a different attitude about killing roosters.
There was a lot of crowing outside this morning and now there is only one rooster voice to be heard. Jim is still outside and I am in here hiding out. If we had shades they'd be drawn; instead we just agreed that I wouldn't look out the window. The view might leave something to be desired.
I am relieved not to hear all that crowing and relieved that those roosters will be in the freezer (or oven) this afternoon instead of beating up the remaining elderly white laying hen, fighting with each other, and tearing up the gardens. Jim and I have been wavering for a month over this. To kill them or not to kill them? Was he capable of doing the deed? Was I capable of being an accessory to doing the deed (if only by complicity). The answer seems to be a resounding, "Yes!" The final straw for both of us was yesterday. We'd gone to Brattleboro, Vermont for the day, to pick apples at Scott Farm and to shop at the Brattleboro Food Co-op and Dottie's Discount Foods. Returning home we were greeted in the driveway by the chickens along with the gang of rooster thugs. The first thing we noticed was that the white hen was beaten up, her neck almost exposed by them tearing her feathers off, probably while trying to kill her like they did our other white hen who was frail anyway.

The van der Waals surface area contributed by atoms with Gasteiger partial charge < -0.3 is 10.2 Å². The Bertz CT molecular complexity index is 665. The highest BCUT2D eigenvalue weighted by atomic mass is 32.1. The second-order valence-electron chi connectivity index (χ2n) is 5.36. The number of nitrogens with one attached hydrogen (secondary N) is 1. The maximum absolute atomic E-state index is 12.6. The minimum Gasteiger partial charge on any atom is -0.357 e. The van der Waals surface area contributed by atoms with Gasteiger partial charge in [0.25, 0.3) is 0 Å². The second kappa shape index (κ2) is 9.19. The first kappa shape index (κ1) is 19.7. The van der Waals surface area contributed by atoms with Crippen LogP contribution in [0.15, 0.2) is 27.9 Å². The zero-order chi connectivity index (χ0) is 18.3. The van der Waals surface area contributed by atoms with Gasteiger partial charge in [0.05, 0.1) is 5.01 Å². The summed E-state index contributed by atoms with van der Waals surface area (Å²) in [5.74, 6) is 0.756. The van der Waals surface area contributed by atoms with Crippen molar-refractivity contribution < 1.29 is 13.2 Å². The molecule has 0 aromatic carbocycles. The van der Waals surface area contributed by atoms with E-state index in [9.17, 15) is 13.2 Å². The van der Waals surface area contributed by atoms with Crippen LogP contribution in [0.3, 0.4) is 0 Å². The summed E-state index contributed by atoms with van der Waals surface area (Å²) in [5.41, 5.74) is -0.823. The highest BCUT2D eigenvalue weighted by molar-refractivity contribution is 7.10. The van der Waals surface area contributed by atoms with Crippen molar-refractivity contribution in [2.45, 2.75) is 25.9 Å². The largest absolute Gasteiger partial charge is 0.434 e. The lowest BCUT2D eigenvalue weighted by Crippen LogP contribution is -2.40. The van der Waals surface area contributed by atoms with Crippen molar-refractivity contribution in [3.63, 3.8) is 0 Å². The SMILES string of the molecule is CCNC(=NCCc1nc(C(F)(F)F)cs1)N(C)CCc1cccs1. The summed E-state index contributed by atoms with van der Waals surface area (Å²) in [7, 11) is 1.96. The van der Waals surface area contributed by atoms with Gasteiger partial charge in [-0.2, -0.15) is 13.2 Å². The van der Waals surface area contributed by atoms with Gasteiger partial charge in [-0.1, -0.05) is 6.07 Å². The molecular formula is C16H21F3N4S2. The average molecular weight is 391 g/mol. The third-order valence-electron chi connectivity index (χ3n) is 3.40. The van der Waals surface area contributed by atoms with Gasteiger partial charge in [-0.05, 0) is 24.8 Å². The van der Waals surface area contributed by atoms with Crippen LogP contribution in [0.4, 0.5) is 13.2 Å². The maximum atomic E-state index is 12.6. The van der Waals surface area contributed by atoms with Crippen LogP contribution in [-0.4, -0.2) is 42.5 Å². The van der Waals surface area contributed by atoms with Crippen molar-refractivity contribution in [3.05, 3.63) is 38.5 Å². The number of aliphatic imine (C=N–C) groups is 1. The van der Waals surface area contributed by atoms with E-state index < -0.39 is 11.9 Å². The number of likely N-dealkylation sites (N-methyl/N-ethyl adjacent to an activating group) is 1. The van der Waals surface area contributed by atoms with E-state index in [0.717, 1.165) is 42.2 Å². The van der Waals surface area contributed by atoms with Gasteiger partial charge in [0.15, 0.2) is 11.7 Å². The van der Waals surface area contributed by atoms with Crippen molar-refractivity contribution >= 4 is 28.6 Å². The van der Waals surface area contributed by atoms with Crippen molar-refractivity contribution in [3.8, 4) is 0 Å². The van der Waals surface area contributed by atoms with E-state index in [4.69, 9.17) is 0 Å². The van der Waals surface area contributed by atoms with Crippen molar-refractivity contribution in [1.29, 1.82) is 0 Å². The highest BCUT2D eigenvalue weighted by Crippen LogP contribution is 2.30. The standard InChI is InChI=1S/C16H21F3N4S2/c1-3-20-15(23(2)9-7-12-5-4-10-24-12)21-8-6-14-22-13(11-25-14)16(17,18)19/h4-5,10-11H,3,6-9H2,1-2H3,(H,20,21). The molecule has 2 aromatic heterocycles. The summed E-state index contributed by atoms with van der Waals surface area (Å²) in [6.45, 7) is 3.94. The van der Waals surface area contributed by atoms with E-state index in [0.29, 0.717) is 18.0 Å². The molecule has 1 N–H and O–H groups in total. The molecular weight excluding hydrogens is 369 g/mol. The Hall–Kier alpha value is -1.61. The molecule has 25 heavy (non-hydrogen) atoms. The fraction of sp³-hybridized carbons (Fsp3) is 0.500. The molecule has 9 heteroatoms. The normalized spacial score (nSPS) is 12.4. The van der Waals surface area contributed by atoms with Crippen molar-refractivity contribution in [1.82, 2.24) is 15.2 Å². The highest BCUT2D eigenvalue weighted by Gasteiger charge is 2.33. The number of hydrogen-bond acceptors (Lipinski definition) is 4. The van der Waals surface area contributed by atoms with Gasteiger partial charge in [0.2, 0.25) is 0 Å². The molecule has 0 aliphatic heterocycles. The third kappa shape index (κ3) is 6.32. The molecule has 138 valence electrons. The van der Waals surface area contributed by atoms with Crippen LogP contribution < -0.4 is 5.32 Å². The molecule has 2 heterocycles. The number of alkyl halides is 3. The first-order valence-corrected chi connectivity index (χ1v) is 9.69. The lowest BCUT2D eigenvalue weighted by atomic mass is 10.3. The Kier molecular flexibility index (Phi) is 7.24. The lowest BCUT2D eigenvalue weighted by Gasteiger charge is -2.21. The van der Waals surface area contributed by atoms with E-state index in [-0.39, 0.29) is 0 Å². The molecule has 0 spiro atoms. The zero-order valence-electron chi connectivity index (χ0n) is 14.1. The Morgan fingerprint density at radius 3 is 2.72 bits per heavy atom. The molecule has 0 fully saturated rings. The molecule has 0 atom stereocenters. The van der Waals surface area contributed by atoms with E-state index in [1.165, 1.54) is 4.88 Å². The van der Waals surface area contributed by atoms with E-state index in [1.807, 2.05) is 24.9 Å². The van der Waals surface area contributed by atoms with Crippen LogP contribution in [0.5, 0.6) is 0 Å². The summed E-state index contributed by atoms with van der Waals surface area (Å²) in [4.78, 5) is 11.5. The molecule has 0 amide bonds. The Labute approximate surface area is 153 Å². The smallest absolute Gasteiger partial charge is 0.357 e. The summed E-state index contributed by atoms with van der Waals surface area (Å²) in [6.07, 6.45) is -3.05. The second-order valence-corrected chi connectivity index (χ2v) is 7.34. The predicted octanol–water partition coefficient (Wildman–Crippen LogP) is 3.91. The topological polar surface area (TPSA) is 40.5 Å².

Now we should have some peace in the yard. I'm sure the chickens are relieved too. For them with all those roosters around it's been like a poultry version of living in a police state out there in the yard, compete with beatings, rape, and murder. I'm sure the roosters thought it was fine. Life was good for them but now it's over. Lots of food for thought here along with the food for the table.